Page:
By William Wood | In Charity
Micah has spoken to Players’ Club magazine, the official publication from the Professional Footballers Association, about the role his father played in his development and a forthcoming charitable trip to Ethiopia.
The 20-year old has often cited his father, Lincoln, as one of his idols, expressing his gratitude for the commitment he showed to his football career.
That included numerous trips from Leeds, where he, Micah and the rest of the Richards family lived, to Manchester for matches and training with Manchester City, and all the associated commitments that requires.
The collaborative efforts certainly paid off, with Micah going on to become the youngest ever defender to play for England and already making over 100 appearances for the Eastlanders.
Lincoln manages Micah’s off-the-field affairs along with his sister Rhonda, evidence for the way in which he retains close ties with his roots, and the defender is now in a position to begin to repay his family for their ongoing support.
“I always like to keep my family involved,” he said. “It’s been a good ride for me so far, and it’s nice to have them involved as well. Any time I can bring them in on anything I’m doing I will do and it’s a good experience for all of us.”
“My dad has been influential in my career. It was his birthday in January and I bought him an Audi Q7, so he was delighted!”
“We’ve come a long way from the days when two or three times a week he’d take me to training in Manchester all the way from Leeds, so it’s good when you can give something back. He put a lot of hard work in at the start of my career and it’s nice that he can be reaping the rewards now.”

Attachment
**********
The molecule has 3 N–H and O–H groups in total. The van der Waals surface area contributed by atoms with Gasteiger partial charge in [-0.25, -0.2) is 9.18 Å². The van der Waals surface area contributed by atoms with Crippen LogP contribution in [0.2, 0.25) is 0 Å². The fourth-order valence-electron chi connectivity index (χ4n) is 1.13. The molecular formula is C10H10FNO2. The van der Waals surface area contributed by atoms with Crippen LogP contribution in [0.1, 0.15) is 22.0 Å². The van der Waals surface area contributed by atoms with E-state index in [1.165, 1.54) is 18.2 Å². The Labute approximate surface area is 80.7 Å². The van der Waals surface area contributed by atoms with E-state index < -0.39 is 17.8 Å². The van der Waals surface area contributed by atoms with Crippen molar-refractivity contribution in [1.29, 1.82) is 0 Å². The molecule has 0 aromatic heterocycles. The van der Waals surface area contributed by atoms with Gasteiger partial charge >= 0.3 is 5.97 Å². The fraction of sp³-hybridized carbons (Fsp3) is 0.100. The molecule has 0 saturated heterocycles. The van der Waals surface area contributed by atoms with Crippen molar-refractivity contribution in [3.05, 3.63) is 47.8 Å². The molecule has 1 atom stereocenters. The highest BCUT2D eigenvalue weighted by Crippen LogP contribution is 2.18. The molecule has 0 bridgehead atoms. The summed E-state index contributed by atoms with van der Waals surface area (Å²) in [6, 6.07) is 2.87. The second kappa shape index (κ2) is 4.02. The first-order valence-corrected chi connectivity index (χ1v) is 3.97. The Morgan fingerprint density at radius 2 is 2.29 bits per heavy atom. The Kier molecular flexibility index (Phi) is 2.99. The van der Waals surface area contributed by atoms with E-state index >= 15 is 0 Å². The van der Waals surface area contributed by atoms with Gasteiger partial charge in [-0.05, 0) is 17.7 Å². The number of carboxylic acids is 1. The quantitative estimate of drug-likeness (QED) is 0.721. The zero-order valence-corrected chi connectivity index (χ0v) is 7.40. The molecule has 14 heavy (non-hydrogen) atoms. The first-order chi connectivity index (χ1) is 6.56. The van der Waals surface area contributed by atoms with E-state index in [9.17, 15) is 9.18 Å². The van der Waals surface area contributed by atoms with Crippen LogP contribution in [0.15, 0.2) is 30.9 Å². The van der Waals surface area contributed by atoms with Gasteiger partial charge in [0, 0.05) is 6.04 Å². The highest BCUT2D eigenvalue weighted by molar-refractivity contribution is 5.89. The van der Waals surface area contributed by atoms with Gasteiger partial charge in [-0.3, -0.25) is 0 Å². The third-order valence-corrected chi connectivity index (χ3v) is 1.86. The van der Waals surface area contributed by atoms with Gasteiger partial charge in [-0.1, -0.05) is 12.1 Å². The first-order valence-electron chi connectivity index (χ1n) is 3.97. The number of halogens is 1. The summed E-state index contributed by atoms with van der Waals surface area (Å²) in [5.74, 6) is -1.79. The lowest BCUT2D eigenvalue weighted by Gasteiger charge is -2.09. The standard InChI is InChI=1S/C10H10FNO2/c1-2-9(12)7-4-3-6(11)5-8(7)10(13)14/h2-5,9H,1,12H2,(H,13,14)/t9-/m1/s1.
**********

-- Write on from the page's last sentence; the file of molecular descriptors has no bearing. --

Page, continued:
Micah’s time extends beyond his family and to several charity projects, and one such initiative – Creative Cooperation – sees football equipments and kits donated to children in Ethiopia to encourage them to partake in the sport.
In supporting the charity, Micah follows in the footsteps of his father who is also a trustee, and both are planning a summer trip to the country to see first-hand the benefits that Creative Cooperation brings.
“It’s always good to give something back,” he added. “I come from quite a rough area of Leeds, so I appreciate the things I have in life a little bit more and anything I can do to help other people I will do.”
“My dad goes out to Ethiopia every year; he’s got a football team out there and so far I’ve donated shirts and equipment.”
“I haven’t been out yet, but I plan to go out this summer for the first time and I’ll probably have mixed feelings when I’m out there.”
“It’ll be good to see all the positive work being done with all the children, but obviously some of the people are living in poverty and have experienced extreme hardship in their lives.”
“It’ll be a very humbling experience and hopefully I can make some sort of difference when I’m over there.
When I was younger I wish there had been more opportunities to just go out and enjoy myself really, so now that I’m in a privileged position I want to try and be a positive influence if I can.”
“I think I was pretty lucky really with the way things panned out for me. I was playing for Leeds City Boys every week and was fortunate enough to get scouted, but more and more now there are chances for young talent to come through.”
“I think back to when I started playing; it was a little bit harder to make it to the top, so anything I can do to help that I will do, definitely. I want to inspire youngsters as much as I can.”